Roof-Link sentiment pertinent as BAE and Bombardier are investigated for late payments
The issue of mistreatment of smaller firms by large contractors has come under the microscope once again recently, after Britain’s largest defence contractor and a train manufacturing giant were both investigated for late payments.
Two divisions of BAE Systems have been suspended from the government supported prompt payment code, which promotes the fair treatment of suppliers, after it failed to honour a commitment to pay 95 per cent of invoices within 60 days.
BAE Systems is the largest arms manufacturer in the UK and one of the biggest government contractors.
The national chairman of the Federation of Small Businesses, Mike Cherry, called the decision to suspend BAE an “important statement”.
Cherry added: “Taking decisive and public action against those businesses that are found to be bullying suppliers or consistently paying late is the only way we can affect the cultural change needed.”
Bombardier, meanwhile, has come under criticism from Philip King, the government’s small business commissioner, over similar mistreatment of suppliers.
King said: "Bombardier Transportation UK Ltd claim to have robust procurement and payment systems in place, but those systems proved to be ineffective on this occasion.
"Bombardier Transportation UK Ltd mandatory payment practice reporting indicates that they pay 61 per cent of their suppliers outside of payment term, with an average time of 116 days to settle an invoice.
"This data highlights Bombardier need to take accountability and make significant changes to their internal processes to ensure their small business supply chain is paid on time."
It is not the first time that government contractors have come into the firing line, after the issue of late payments by larger firms had been highlighted by Michael Hockley and Martin Lloyd, joint-managing directors of Roof-Link Industrial and Commercial Ltd.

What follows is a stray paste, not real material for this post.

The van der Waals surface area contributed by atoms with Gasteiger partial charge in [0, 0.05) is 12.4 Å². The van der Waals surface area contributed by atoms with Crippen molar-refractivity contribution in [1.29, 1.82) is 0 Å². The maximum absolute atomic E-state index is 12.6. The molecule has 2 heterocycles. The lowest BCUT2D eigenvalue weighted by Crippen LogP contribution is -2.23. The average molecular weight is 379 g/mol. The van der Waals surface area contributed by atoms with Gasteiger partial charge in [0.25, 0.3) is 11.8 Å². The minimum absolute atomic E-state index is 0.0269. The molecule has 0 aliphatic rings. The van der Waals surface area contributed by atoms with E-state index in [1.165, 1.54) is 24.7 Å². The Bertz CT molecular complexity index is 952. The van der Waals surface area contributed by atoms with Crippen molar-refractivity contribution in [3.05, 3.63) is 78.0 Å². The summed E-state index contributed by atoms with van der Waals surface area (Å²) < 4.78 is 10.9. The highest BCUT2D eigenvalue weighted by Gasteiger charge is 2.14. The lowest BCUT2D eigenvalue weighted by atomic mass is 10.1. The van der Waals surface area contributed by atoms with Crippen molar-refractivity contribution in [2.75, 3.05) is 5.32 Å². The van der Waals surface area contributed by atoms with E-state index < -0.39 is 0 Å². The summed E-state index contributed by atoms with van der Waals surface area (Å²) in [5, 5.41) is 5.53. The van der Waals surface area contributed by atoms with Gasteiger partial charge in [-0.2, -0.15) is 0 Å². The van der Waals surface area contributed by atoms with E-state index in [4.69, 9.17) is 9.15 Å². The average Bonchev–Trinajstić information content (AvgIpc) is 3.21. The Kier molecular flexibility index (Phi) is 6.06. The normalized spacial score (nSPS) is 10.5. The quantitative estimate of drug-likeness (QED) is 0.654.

Roof-Link, an industrial and commercial roofing and cladding provider from Waltham Abbey, Essex, is all too familiar with large contractors making payments late.
Writing in The Parliamentary Review about these issues, Hockley and Lloyd said: "Late payment by some main contractors is a constant problem affecting the cashflow and stability of many small companies such as us. We would welcome government legislation to regulate this, which would undoubtedly increase employment and productivity.
"From our very first day, our aim has been to dispel the industry’s ingrained image and establish our reputation for care and responsibility.”
According to the Times report on the BAE sanction, Roof-Link's hopes may be realised since the government is now weighing-up the prospect of implementing tougher sanctions against late payers, such as fines, and threatening to ban them from government contracts.
Hockley, Lloyd and a number of other small business leaders will undoubtedly be taking note in future to gauge what action the government does decide to take and whether it does indeed have the desired effect, which will help ease the concerns of smaller businesses being mistreated.